‘Commandments in the Atomic Age’ by Günther Anders


Günther Anders’s essay “Commandments in the Atomic Age” was first published as “Gebote des Atomzeitalters” in the July 14, 1957 edition of Frankfurter Allgemeine Zeitung. The original German text can be found at Texte und Thesen.

In 1959, Günther Anders’s third wife Charlotte Zelka translated the “Gebote des Atomzeitalters” in English so Anders could send the text to U.S. Army Air Forces pilot Claude Eatherly with whom he had just started a correspondence. This correspondence (including the original German version of the essay “Gebote des Atomzeitalters”) was first published in German in 1961 as Off limits für das Gewissen. Der Briefwechsel zwischen dem Hiroshima-Piloten Claude Eatherly und Günther Anders with a preface by Bertrand Russell and a foreword by Robert Junkt (author of Brighter than a Thousand Suns: A Personal History of the Atomic Scientists in 1958). The American edition appeared the next year under the title Burning Conscience: The Case of the Hiroshima Pilot Claude Eatherly, told in his Letters to Günther Anders 1961 with an added postscript “to the American readers” by Günther Anders himself.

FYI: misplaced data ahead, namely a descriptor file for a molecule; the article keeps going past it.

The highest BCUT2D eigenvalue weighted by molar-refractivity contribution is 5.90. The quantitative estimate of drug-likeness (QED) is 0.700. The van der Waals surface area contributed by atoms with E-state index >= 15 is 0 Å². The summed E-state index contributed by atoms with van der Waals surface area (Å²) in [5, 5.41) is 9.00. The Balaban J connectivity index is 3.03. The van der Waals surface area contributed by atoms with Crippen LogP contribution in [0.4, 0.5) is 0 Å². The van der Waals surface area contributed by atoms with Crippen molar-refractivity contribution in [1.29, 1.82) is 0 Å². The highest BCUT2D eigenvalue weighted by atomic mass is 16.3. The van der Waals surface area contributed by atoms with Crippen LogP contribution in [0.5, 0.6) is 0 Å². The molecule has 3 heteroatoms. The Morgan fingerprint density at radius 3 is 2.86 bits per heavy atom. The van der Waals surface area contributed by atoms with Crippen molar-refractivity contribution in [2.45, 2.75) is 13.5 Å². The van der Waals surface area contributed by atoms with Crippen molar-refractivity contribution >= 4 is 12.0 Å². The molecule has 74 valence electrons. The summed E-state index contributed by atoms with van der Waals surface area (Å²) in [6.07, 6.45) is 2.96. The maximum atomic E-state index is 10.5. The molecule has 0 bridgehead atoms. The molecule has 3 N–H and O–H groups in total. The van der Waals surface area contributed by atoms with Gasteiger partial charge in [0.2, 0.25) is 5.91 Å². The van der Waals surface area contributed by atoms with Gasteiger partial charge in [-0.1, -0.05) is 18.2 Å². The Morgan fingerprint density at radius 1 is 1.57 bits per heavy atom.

The entirety of Anders’s correspondence with Eatherly ―including preface and foreword―was later included in Hiroshima ist überall (C. H. Beck, München, 1982; see page 191 of the 1995 German edition). The collection was translated in French as Hiroshima est partout (Seuil, 2008): this is where French readers should look for a French version of Anders’s “Commandments in the Atomic Age”.

Günther Anders (1902–92) is undoubtedly one of the most interesting, ignored, oppositional, radical, and nearly forgotten philosophers of the twentieth century. Having grown up in Germany, Anders (whose real name was Stern) and his wife Hannah Arendt had to flee the country in 1933. Via Paris, now divorced, Anders came to the United States, where he never really found his place; red-baiting and propaganda against the left made it difficult for him to find a job. In 1950 he decided to return to Europe, where he lived for the rest of his life in Vienna.

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